According to a report by CPG market research firm Packaged Facts, energy and sports drink marketers have forayed beyond the usual endorsements from athletes to “recruit celebrities from the growing world of gaming and positioning their products as performance enhancements for gaming activities.”
It’s a move that makes sense, as video gamers are more likely to be consumers of energy and sports drinks than consumers overall, according to Packaged Facts’ survey results.
Video gamers—what’s the size of the prize?
This consumer segment of video gamers, both the professionals and the hobbyists, is still in its infancy, and market researcher and analysts have yet to track the size of the group—and their wallets.
But there are indicators that marketers can refer to. For example, big firms are flocking to the community—energy drink giant Redbull is as ubiquitous in the gaming community as it is in Formula One racing or other non-digital sports, and so is Monster. Major soft drink brand Mountain Dew has its own product targeted for gamers, and meal replacement brand Soylent is expanding its mark in the community rapidly.
“eAthletes and eSports come up a lot in the social media tracking that we do,” Dominic Leung, senior director of strategy at InterbrandHealth, told NutraIngredients-USA. Professional eAthletes can make seven figures (The highest paid gamer, according to Business Insider in 2015, was Saahil Arora with $,19m from 39 tournaments), and they have loyal followers, paving the way for sponsorship and ambassadorship for brands, Leung added.
Where cognitive supplements fit in
It’s a space where cognitive supplements can fit in squarely, observers opine, and companies in the space should act fast.
“The growth of eSports has been exponential, and its going to be cheaper now than it will be five, 10 years down the road,” said a spokesperson for supplement company VitalFuse, which sponsors a professional eSports team called Team Allegiance.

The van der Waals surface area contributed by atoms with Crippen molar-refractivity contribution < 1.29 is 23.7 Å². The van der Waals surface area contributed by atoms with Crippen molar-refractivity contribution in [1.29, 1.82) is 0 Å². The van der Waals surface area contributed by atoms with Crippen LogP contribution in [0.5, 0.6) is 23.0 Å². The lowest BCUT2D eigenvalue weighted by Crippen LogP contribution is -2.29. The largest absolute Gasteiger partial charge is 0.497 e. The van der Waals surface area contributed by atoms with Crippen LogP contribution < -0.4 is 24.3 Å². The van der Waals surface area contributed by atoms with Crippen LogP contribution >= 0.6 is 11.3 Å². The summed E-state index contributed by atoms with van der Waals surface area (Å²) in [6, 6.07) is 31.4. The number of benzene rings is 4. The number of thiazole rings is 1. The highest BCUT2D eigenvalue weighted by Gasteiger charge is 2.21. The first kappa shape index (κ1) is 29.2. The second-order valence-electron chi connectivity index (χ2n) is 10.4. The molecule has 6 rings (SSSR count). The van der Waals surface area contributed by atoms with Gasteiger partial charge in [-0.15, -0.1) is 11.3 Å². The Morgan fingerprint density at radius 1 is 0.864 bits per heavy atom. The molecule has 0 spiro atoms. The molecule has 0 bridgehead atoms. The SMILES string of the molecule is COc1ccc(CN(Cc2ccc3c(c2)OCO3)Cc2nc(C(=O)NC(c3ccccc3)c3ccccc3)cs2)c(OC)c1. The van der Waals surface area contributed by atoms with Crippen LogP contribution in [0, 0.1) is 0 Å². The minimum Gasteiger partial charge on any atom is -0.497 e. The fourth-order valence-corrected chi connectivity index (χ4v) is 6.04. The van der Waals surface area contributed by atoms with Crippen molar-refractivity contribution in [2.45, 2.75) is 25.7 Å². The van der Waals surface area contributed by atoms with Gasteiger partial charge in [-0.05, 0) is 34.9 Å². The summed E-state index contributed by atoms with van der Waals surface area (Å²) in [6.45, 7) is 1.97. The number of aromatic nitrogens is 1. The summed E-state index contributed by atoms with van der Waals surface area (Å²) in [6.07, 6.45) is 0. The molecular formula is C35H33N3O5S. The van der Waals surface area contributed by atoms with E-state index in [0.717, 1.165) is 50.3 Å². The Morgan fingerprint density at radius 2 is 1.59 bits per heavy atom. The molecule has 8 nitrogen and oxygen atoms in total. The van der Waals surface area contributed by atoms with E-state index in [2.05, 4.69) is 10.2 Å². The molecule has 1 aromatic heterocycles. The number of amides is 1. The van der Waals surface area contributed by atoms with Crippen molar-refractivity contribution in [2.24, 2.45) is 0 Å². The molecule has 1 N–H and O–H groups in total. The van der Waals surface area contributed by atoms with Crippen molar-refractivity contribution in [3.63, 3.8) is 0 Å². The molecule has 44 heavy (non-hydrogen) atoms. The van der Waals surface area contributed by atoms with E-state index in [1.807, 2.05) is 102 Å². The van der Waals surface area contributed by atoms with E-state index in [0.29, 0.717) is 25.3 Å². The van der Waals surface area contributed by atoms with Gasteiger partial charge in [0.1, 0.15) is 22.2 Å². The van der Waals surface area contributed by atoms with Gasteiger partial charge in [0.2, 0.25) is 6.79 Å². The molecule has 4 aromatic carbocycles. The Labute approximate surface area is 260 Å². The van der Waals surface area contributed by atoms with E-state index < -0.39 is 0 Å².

Its product Fused Focus contains 300 mg bacopa extract, 150 mg caffeine anhydrous, 65 mg theacrine, as well as bilberry fruit powder and gingko biloba. The spokesperson said that the combination of ingredients designed for mental clarity, such as theacrine and bacopa, is what gives cognitive supplements an edge over energy drinks.
“It’s the focus part of it—when you’re competing [in video games], your brain is moving at such a fast pace and the reaction time is so important,” he said. “Having the focus element to it and not just energy really helps capture the gaming market.”
Not just energy: Supplements have more room to make substantiated structure/function claims
Another cognitive function supplement brand targeting gamers directly is the stary-up Mynd Kandy, marketed as a nutritionist-formulated supplement in the shape of gummies to help boost mental bandwith.
It contains ‘full clinical doses’ of TeaCrine—a branded theacrine ingredient by Compound Solutions, as well as astaxanthin, wrapped in six different flavoured capsules. Compared to the energy drink companies, “we have a lot more room to make substantiated structure/function claims,” founder and CEO Chad Frankos told NutraIngredients-USA.
“Fast and heightened cognition is the obvious component of any product like this,” he said. “We needed to deliver on that, but in our flavored format, we did not want to take the easy way out with caffeine. Our customers are already using caffeine. TeaCrine adds to that without added jitters.”
Additionally, the use of astaxanthin, frequently studied for its eye health benefits, means Mynd Kandy can throw in an eye fatigue reduction claim as well.
Frankos said that though prolonged screen time and quick brain reaction make the video gaming community distinct, these benefits aren’t isolated to the group. “What we are finding is that the product is being used pre-gaming, but also pre-work,” he said.